Tag Archives: John Steinbeck

On Routine and Discipline for Writers

It seems that we hold very firm ideas about writers and writing in our heads. It’s a cultural stereotype. It involves a man (see stats on publishing women writers) who is white and who shuts himself away at regular times in the day to sharpen his pencils and write his 1000 words. Say John Steinbeck (see Journal of a Novel).

And alongside this stereotype people just want to write rules for writers and for writing. There are 43 million rules for writers and 78 million rules for writing thrown up by a Google search. It seems that many people know the right way to write and to be a writer. They can’t all be writers, but they have an influence over what writers believe.

puppet writer

Let’s challenge all of this, and remember there are as many ways of writing as there are writers.

Exclusive assumptions about writers

We wouldn’t need the specialist prizes and lists if it was as easy for women, people of colour and of other minorities to be published as it is for white men.

And if there were a proven way to set about writing, we wouldn’t need those weekly columns about My Writing Day. We wouldn’t be endlessly interested in Roald Dahl’s hut, or JK Rowling at work in a café, or Jane Austen’s tiny writing table with easy to cover writing arrangements. Or a room of our own.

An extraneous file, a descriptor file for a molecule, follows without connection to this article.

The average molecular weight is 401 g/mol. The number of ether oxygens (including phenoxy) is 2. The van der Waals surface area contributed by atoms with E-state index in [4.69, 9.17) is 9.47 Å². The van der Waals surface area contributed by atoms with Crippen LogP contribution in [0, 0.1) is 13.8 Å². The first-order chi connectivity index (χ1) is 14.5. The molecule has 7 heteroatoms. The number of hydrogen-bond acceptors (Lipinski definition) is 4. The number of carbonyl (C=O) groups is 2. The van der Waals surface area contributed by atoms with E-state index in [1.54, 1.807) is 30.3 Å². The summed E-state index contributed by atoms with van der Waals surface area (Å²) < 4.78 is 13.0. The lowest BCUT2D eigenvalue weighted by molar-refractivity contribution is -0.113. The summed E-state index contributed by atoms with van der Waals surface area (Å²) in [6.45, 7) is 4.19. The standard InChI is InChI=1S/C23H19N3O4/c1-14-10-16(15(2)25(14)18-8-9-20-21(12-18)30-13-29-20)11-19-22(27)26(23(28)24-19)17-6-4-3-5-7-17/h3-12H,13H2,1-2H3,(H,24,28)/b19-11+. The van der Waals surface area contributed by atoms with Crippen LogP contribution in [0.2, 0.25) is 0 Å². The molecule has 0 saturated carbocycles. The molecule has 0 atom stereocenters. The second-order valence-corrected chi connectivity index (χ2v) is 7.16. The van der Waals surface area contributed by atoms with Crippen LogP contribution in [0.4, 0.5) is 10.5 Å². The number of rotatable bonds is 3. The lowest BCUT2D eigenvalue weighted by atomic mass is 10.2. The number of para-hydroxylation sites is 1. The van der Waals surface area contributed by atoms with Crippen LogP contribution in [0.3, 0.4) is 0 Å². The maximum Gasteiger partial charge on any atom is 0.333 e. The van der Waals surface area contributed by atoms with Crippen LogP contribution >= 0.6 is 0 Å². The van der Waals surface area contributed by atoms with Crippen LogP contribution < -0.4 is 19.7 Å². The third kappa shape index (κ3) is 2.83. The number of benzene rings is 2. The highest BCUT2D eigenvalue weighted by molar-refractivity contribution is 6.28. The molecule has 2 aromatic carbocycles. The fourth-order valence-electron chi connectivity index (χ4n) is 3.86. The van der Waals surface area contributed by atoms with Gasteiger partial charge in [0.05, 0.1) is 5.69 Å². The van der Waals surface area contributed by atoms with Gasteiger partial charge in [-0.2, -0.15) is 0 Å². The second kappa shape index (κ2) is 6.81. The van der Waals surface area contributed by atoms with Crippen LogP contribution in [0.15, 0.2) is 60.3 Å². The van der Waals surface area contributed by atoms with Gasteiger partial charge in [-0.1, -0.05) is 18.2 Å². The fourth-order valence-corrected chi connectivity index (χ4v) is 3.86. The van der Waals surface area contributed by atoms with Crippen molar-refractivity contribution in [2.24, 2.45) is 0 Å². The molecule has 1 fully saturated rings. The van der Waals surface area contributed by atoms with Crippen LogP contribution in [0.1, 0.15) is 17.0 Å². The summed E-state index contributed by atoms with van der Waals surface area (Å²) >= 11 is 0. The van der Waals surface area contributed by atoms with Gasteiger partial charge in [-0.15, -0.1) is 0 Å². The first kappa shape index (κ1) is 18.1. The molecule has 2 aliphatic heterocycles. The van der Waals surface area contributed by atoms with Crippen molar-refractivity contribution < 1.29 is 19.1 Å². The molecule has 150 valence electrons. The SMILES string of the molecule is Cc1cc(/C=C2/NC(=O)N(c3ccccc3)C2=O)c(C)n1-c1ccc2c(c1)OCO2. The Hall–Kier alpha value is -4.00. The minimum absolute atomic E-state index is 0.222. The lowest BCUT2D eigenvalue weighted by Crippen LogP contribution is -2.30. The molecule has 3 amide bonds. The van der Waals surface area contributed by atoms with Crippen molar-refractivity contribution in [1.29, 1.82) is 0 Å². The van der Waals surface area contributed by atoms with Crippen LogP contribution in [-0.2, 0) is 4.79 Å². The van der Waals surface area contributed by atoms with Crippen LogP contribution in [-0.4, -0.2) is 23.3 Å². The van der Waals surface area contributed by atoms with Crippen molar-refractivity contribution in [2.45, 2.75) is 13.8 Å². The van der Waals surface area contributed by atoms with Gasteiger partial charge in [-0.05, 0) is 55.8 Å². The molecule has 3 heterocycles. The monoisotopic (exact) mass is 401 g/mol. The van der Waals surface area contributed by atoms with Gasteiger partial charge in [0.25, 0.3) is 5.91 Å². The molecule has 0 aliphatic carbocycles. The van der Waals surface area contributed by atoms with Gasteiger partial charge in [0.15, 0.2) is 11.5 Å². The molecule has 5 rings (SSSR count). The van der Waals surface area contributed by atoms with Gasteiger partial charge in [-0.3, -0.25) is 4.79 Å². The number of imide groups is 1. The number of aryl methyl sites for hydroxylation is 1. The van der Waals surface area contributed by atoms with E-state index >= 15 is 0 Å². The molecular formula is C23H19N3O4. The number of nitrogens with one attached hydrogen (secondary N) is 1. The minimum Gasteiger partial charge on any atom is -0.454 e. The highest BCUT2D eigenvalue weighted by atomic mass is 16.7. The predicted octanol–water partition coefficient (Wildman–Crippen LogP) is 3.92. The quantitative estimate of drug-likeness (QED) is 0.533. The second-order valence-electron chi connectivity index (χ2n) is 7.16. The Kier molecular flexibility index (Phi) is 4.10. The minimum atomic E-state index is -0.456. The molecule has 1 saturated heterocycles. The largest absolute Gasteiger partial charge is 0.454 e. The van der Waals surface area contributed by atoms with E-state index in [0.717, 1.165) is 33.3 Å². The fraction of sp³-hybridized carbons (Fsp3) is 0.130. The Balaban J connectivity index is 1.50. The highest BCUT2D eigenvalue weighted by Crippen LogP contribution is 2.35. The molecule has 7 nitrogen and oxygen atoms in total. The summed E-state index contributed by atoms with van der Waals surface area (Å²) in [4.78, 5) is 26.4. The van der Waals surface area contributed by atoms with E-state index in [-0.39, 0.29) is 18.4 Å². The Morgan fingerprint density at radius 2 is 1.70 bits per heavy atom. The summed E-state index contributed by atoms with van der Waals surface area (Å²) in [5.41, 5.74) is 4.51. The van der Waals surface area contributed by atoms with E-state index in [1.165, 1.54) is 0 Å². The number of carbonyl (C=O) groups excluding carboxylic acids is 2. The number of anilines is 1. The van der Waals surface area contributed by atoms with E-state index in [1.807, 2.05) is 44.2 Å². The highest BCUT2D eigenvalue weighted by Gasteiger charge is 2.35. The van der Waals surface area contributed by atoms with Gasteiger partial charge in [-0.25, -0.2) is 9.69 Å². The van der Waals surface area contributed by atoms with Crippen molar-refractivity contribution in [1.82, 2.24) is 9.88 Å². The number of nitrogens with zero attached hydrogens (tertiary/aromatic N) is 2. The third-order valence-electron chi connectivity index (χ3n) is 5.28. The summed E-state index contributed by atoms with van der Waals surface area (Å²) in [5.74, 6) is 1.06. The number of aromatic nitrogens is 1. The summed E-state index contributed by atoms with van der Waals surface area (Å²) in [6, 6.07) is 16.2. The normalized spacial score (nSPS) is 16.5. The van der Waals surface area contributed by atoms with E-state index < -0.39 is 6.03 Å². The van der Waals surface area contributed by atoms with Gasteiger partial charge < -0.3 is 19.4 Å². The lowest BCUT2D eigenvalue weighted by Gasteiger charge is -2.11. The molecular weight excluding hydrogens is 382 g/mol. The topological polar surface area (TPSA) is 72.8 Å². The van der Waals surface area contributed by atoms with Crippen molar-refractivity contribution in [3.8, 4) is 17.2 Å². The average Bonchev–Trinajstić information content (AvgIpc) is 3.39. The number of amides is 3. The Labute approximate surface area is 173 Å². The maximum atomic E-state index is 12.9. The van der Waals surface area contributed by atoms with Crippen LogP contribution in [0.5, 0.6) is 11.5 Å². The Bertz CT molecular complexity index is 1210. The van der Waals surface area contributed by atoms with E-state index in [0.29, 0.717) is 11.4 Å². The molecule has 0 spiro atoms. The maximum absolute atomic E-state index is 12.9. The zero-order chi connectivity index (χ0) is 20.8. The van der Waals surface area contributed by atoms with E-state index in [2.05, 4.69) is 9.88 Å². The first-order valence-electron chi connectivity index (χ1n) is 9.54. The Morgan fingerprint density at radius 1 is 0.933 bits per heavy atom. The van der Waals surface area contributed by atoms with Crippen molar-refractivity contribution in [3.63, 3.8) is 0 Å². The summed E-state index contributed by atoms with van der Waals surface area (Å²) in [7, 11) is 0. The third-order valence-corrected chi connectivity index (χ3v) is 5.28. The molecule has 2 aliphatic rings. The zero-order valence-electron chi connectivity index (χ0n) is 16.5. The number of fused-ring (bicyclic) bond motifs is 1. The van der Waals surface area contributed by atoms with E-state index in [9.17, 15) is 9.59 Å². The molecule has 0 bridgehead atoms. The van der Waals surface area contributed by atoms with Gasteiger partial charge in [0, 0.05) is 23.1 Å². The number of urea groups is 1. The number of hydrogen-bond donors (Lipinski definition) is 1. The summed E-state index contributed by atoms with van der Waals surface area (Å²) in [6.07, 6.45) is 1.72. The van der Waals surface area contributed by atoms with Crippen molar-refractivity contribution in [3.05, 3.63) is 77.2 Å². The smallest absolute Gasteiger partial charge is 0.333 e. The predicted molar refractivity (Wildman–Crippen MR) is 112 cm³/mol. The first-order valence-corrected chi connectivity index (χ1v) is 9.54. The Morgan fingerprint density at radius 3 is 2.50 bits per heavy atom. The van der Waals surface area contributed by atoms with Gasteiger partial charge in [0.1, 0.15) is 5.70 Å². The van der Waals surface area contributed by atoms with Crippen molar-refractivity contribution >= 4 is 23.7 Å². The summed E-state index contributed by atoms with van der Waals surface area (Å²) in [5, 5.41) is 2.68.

Jane Austen’s writing desk

Discipline and Routine

It is very common among beginner writers on courses to hear about the need for routine and for discipline. Writers, it is assumed, must be disciplined and must write every day, at the same time. In fact those two ideas – routine and discipline – have elided.

So I went looking for advice on routine and discipline among my how-to-write books. Guess what? I didn’t find any.


And I’m pleased because I hate the moral tone of this pseudo-guidance. Finger wagging. You are a weak person if you don’t meet your daily quota. You have failed if you did not write every morning this week. You should always have your day’s writing goal ready. This is the path to success and to moral worth.

Phooey. Here are some helpful ideas for writers from various sources about discipline and routine.

The Commitment to Write

Dorothea Brande wrote Becoming a Writer in the 1930s but it has not dated, except in its references to typewriters. She is very strong on the point that if you have made a commitment to writing, you should write. Even if it is difficult. Others refer to this as turning up at the page much as one turns up at the office. She says this:

Now this is very important, and can hardy be emphasized too strongly: you have decided to write at four o’clock, and at four o’clock write you must! No excuses can be given. … Your agreement is a debt of honor, and must be scrupulously discharged; you have given yourself your word and there is no retracting it. (77)